Navarathri and its significance


Come Navarathri and it’s that time of the year to bring out the ‘golu’ dolls in the house, in most Tamil homes. During Navarathri, most traditional Tamil households arrange and display dolls of Gods and Goddesses, celestial beings, martyrs, saints, mortals, animals, and other such dolls on successive steps, (to a maximum of nine steps) in a sequential order.

From the top, on the first step, idols of God's are placed. The arrangement of idols continues for the next three successive steps. On the fourth, fifth and sixth steps are placed saints, siddhars and dolls of holy men or women who have dedicated their lives to the service of God or people who have led exemplary lives in their devotion to God. This also includes dolls of noble men like freedom fighters, philanthropists' and social workers who have led a significant life. On the seventh, eighth and ninth steps are placed dolls of ordinary human beings playing their role in everyday life, like vendors, fruit sellers and farmers. Then the last steps are for the animals and crawling creatures that are also a part of life.

The above is the general order of arrangement. Beside the steps, an arrangement of events like marriage ceremony or a display of a game of cricket are also present on the area marked for golu. This is the general order, though many people deviate from it to display the dolls in their own creative way, but the underlying concept remains the same.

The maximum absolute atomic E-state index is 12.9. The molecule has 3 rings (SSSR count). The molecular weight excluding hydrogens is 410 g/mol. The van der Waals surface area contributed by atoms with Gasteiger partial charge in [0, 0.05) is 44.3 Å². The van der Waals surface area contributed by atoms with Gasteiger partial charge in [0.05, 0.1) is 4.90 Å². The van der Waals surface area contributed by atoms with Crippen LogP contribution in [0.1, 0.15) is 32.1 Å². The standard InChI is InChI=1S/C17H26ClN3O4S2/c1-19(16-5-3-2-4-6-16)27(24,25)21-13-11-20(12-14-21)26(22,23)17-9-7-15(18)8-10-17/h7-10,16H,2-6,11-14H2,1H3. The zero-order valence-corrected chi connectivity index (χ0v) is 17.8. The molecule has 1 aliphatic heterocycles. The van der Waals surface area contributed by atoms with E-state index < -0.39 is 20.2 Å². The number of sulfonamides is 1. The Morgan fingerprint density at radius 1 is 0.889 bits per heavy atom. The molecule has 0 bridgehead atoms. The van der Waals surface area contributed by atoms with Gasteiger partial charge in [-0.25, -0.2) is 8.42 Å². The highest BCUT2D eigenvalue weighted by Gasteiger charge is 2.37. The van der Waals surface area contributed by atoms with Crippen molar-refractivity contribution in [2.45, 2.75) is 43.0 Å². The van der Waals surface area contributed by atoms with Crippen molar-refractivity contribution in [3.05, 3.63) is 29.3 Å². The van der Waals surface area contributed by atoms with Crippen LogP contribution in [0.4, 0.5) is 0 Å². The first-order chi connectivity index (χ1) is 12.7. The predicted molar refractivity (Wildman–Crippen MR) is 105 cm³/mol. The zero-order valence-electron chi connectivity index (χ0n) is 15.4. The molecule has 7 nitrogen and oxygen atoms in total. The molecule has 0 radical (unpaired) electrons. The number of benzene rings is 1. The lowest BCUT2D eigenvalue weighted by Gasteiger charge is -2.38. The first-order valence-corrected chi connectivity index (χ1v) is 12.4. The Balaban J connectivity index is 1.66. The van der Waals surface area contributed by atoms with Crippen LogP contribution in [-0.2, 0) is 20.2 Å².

There are many interpretations of ‘Golu,’ the most common being, symbolising the evolution of life and so the creators or Gods are placed on the topmost step. The arrangement is a representation of the hierarchy in life – starting from insects, then animals and then holy men right upto the creators or Gods.

It is also believed that the underlying idea behind ‘Golu’ or the sequence of arranging dolls in a particular order is a reminder to humankind to reach the pinnacle of truth - which is God. It is seen as a symbolic representation of the fact that ordinary human beings, through their good deeds can raise themselves to the level of saints and then merge with god.

Golu is a time to celebrate and reinforce religious sentiments in a simple yet creative fashion. It is also the time to invite and meet near and dear ones - strengthening family ties.

Navarathri celebrations last nine days and nights. Besides the Golu arrangement, all nine days are devoted to the worship of the Goddesses – Durga, Lakshmi and Saraswathi. The first three days are set aside for the worship of Goddess Durga to help us destroy all our vices and defects. The next three days are devoted to Goddess Lakshmi to whom we plead for material and spiritual wealth, while the last three days are dedicated to the worship of Goddess Saraswathi, to whom we pray for wisdom.

The goal of human beings is demonstrated through Golu in a simple yet effective way, of merging with God, whatever may be our circumstances.

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